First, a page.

Making it a bit easier for plaintiffs to prevail in their discrimination claims, the Supreme Court holds that the employer may be liable even if the decisionaker did not harbor any discriminatory bias toward the plaintiff. This ruling sustains the so-called Cat's Paw theory of discrimination.
The case is Staub v. Proctor Hospital, decided on March 1. In this case, the plaintiff sued under USERRA, the law that prohibits discrimination against employees with military obligations. Two supervisors made it clear they did not like Staub's military commitments, and they prepared reports that criticized his violation of company policy. Staub argued at trial that these reports were false. The decisionmaker terminated Staub's employment, in part, because of these negative reports. Although the jury found in Staub's favor, the Seventh Circuit threw out the verdict, holding that the nondecisionmaker supervisors did not exercise "singular influence" over the termination decision.
The Supreme Court rejects the Seventh Circuit's narrow standard and sets forth the following rule: "if a supervisor performs an act motivated by anti-military animus that is intended by the supervisor to cause an adverse employment action, and if that act is the proximate cause of the ultimate employment action, then the employer is liable under USERRA." This holding will certainly apply under Title VII and the Age Discrimination in Employment Act, among other employment laws.
First, what does Cat's Paw mean? It derives from one of Aesop's fables, where "a monkey induces the cat by flatter to extract roasting chestnuts from the fire. After the cat has done so, burning its paws in the process, the monkey makes off with the chestnuts and leaves the cat with nothing." The Cat's Paw theory recognizes that many workplaces have multiple decisionmakers and that supervisors with discriminatory animus may influence an otherwise neutral final decisionmaker. That nefarious influence allows the plaintiff to win.
But, read closely, this decision requires the plaintiff to show that the biased supervisors intended that the plaintiff suffer an adverse employment action. The Court writes: "The employer is at fault because one of its agents committed an action based on discriminatory animus that was intended to cause, and did cause, an adverse employment action." This rule compliments the Court's observation that "when a decision to fire is made with no unlawful animus on the part of the firing agent, but partly on the basis of a report prompted (unbeknownst to that agent) by discrimination, discrimination might perhaps be called a 'factor' or a 'causal factor' in the decision; but it seems to us a considerable stretch to call it a 'motivating factor.'" To win under the Cat's Paw, the plaintiff has to show the biased supervisors used their influence on an unsuspecting decisionmaker to get the plaintiff fired (or demoted).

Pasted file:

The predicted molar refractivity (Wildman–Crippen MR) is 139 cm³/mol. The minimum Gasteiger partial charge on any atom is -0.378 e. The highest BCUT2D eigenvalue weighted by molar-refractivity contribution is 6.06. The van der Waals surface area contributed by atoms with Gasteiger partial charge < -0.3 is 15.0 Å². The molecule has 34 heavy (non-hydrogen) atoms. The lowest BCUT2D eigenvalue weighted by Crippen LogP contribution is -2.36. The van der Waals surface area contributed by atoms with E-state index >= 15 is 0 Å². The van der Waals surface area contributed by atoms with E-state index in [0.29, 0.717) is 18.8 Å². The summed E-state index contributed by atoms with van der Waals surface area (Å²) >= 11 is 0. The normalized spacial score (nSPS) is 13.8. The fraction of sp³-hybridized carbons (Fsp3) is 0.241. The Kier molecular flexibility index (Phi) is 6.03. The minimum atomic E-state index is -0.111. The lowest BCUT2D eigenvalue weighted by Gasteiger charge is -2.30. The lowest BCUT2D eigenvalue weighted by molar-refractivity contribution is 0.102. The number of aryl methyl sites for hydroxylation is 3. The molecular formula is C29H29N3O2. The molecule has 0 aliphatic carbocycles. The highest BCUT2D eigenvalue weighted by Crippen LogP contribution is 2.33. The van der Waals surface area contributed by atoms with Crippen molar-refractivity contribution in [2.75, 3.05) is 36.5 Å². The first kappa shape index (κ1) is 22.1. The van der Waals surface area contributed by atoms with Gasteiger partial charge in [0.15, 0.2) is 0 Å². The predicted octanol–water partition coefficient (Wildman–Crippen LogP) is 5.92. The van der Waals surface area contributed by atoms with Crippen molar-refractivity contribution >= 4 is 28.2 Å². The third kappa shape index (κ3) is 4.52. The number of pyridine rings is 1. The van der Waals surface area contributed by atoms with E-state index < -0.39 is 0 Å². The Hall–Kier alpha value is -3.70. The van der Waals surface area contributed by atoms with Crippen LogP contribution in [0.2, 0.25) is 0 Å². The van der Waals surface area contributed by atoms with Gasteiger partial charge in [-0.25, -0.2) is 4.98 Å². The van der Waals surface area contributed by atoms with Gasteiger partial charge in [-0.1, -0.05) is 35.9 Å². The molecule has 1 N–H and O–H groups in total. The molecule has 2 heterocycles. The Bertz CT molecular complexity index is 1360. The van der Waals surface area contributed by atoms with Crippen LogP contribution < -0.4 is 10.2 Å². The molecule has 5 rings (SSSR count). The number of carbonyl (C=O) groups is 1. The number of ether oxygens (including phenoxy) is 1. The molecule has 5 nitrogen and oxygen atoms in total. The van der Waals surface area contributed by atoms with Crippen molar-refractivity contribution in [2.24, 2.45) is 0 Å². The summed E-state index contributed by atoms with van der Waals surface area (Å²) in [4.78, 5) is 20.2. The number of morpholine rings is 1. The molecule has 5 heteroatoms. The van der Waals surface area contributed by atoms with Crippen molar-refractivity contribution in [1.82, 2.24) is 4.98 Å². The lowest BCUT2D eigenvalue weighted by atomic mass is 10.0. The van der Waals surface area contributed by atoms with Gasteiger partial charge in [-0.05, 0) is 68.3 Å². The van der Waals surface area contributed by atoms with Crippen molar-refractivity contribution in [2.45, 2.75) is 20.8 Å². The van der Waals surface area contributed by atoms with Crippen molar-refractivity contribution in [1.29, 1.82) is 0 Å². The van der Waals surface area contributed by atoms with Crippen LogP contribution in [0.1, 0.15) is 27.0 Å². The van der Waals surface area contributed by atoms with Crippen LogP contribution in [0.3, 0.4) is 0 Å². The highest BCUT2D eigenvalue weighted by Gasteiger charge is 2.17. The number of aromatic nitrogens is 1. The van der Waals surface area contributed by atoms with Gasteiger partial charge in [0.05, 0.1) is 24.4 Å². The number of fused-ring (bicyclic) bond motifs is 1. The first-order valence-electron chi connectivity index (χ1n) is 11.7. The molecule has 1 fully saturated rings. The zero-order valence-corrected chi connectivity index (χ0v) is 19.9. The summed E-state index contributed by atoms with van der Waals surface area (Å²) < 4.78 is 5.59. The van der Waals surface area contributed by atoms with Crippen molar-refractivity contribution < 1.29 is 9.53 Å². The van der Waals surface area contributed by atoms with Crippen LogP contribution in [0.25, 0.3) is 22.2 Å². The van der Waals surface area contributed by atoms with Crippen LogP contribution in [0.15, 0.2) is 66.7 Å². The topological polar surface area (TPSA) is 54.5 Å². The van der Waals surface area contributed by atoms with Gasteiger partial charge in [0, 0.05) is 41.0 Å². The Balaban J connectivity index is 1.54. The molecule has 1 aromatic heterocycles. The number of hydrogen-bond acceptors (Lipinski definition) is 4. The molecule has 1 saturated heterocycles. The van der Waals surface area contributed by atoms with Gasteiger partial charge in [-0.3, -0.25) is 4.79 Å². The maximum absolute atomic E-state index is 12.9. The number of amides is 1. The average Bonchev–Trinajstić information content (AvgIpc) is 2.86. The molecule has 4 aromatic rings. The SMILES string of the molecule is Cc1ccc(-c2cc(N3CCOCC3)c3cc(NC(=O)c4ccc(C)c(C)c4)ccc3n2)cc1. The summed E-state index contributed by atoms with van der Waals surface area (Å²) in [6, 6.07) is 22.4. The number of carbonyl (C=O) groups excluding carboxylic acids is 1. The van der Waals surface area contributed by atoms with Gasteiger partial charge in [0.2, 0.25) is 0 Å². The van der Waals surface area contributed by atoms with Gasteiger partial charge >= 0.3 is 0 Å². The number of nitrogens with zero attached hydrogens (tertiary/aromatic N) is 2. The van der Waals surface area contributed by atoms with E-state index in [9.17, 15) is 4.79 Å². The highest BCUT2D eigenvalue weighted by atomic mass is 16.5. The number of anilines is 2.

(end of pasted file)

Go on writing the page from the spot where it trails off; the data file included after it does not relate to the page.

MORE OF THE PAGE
Confirming that the lower-level supervisor's discriminatory actions may be imputed to the company only when the supervisor intended that the plaintiff suffer an adverse action, analyzing the Cat's Paw rule to the evidence, the Supreme Court finds that the Seventh Circuit should not have vacated the verdict because there was evidence that the two supervisors who disliked Staub's military obligations and wrote up negative reports about his employment "had the specific intent to cause Staub to be terminated" based on testimony that they wanted to "get rid of" Staub. The Court concludes that "a reasonable jury could infer that [the supervisor] intended that Staub be fired."
In the Second Circuit, relevant language in this area reads like this: "We recognize that the impermissible bias of a single individual at any stage of the promoting process may taint the ultimate employment decision in violation of Title VII. This is true even absent evidence of illegitimate bias on the part of the ultimate decision maker, so long as the individual shown to have the impermissible bias played a meaningful role in the promotion process." Bickerstaff v. Vassar College, 196 F.3d 435, 450 (2d Cir. 1999). This language may run afoul of the new rule set forth in Staub, which requires more than just a discriminatory link in the chain leading to the plaintiff's termination.